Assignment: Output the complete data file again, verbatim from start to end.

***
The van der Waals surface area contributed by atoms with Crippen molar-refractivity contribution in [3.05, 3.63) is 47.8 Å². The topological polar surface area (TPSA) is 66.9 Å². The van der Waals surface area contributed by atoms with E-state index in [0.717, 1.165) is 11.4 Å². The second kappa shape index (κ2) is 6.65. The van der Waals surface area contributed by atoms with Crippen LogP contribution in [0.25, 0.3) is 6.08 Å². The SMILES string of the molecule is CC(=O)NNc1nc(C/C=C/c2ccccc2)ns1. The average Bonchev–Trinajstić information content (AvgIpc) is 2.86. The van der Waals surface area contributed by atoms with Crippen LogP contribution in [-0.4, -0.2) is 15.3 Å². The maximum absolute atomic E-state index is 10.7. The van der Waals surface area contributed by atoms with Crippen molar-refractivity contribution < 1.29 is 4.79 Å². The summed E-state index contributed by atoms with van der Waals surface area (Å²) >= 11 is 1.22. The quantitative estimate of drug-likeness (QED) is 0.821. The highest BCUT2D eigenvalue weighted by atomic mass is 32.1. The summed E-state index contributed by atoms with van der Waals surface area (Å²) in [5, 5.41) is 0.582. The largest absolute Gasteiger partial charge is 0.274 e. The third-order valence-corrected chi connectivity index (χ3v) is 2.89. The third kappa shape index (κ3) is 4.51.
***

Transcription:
The van der Waals surface area contributed by atoms with Crippen molar-refractivity contribution in [3.05, 3.63) is 47.8 Å². The topological polar surface area (TPSA) is 66.9 Å². The van der Waals surface area contributed by atoms with E-state index in [0.717, 1.165) is 11.4 Å². The second kappa shape index (κ2) is 6.65. The van der Waals surface area contributed by atoms with Crippen LogP contribution in [0.25, 0.3) is 6.08 Å². The SMILES string of the molecule is CC(=O)NNc1nc(C/C=C/c2ccccc2)ns1. The average Bonchev–Trinajstić information content (AvgIpc) is 2.86. The van der Waals surface area contributed by atoms with Crippen LogP contribution in [-0.4, -0.2) is 15.3 Å². The maximum absolute atomic E-state index is 10.7. The van der Waals surface area contributed by atoms with Crippen molar-refractivity contribution < 1.29 is 4.79 Å². The summed E-state index contributed by atoms with van der Waals surface area (Å²) >= 11 is 1.22. The quantitative estimate of drug-likeness (QED) is 0.821. The highest BCUT2D eigenvalue weighted by atomic mass is 32.1. The summed E-state index contributed by atoms with van der Waals surface area (Å²) in [5, 5.41) is 0.582. The largest absolute Gasteiger partial charge is 0.274 e. The third-order valence-corrected chi connectivity index (χ3v) is 2.89. The third kappa shape index (κ3) is 4.51.